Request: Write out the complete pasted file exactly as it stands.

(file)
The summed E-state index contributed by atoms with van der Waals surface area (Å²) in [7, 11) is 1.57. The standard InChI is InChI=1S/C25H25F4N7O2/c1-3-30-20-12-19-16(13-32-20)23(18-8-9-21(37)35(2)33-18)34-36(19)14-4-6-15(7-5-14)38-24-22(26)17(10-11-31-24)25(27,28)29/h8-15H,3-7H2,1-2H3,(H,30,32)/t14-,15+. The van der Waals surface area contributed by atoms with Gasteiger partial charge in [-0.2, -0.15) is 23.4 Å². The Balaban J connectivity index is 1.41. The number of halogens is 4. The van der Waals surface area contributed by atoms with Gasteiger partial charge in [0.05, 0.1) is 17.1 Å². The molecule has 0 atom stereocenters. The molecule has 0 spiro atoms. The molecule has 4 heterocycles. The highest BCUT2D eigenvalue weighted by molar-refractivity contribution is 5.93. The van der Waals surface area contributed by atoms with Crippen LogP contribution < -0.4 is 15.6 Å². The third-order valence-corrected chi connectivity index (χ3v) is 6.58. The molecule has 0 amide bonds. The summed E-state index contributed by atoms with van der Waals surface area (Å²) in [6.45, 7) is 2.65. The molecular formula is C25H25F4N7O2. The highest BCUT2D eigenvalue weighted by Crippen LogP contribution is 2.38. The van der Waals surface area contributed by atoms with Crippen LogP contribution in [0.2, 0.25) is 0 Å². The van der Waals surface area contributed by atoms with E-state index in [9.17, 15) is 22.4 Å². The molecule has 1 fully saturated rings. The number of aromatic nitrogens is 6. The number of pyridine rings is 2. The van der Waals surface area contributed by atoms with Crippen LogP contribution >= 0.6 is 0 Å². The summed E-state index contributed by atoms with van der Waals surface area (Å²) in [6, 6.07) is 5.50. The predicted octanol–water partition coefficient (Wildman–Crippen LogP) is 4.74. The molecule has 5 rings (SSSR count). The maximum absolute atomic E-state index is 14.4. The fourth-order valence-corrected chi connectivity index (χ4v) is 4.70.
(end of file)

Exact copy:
The summed E-state index contributed by atoms with van der Waals surface area (Å²) in [7, 11) is 1.57. The standard InChI is InChI=1S/C25H25F4N7O2/c1-3-30-20-12-19-16(13-32-20)23(18-8-9-21(37)35(2)33-18)34-36(19)14-4-6-15(7-5-14)38-24-22(26)17(10-11-31-24)25(27,28)29/h8-15H,3-7H2,1-2H3,(H,30,32)/t14-,15+. The van der Waals surface area contributed by atoms with Gasteiger partial charge in [-0.2, -0.15) is 23.4 Å². The Balaban J connectivity index is 1.41. The number of halogens is 4. The van der Waals surface area contributed by atoms with Gasteiger partial charge in [0.05, 0.1) is 17.1 Å². The molecule has 0 atom stereocenters. The molecule has 0 spiro atoms. The molecule has 4 heterocycles. The highest BCUT2D eigenvalue weighted by molar-refractivity contribution is 5.93. The van der Waals surface area contributed by atoms with Crippen LogP contribution < -0.4 is 15.6 Å². The third-order valence-corrected chi connectivity index (χ3v) is 6.58. The molecule has 0 amide bonds. The summed E-state index contributed by atoms with van der Waals surface area (Å²) in [6.45, 7) is 2.65. The molecular formula is C25H25F4N7O2. The highest BCUT2D eigenvalue weighted by Crippen LogP contribution is 2.38. The van der Waals surface area contributed by atoms with Crippen LogP contribution in [0.2, 0.25) is 0 Å². The van der Waals surface area contributed by atoms with E-state index in [9.17, 15) is 22.4 Å². The molecule has 1 fully saturated rings. The number of aromatic nitrogens is 6. The number of pyridine rings is 2. The van der Waals surface area contributed by atoms with Crippen LogP contribution >= 0.6 is 0 Å². The summed E-state index contributed by atoms with van der Waals surface area (Å²) in [6, 6.07) is 5.50. The predicted octanol–water partition coefficient (Wildman–Crippen LogP) is 4.74. The molecule has 5 rings (SSSR count). The maximum absolute atomic E-state index is 14.4. The fourth-order valence-corrected chi connectivity index (χ4v) is 4.70.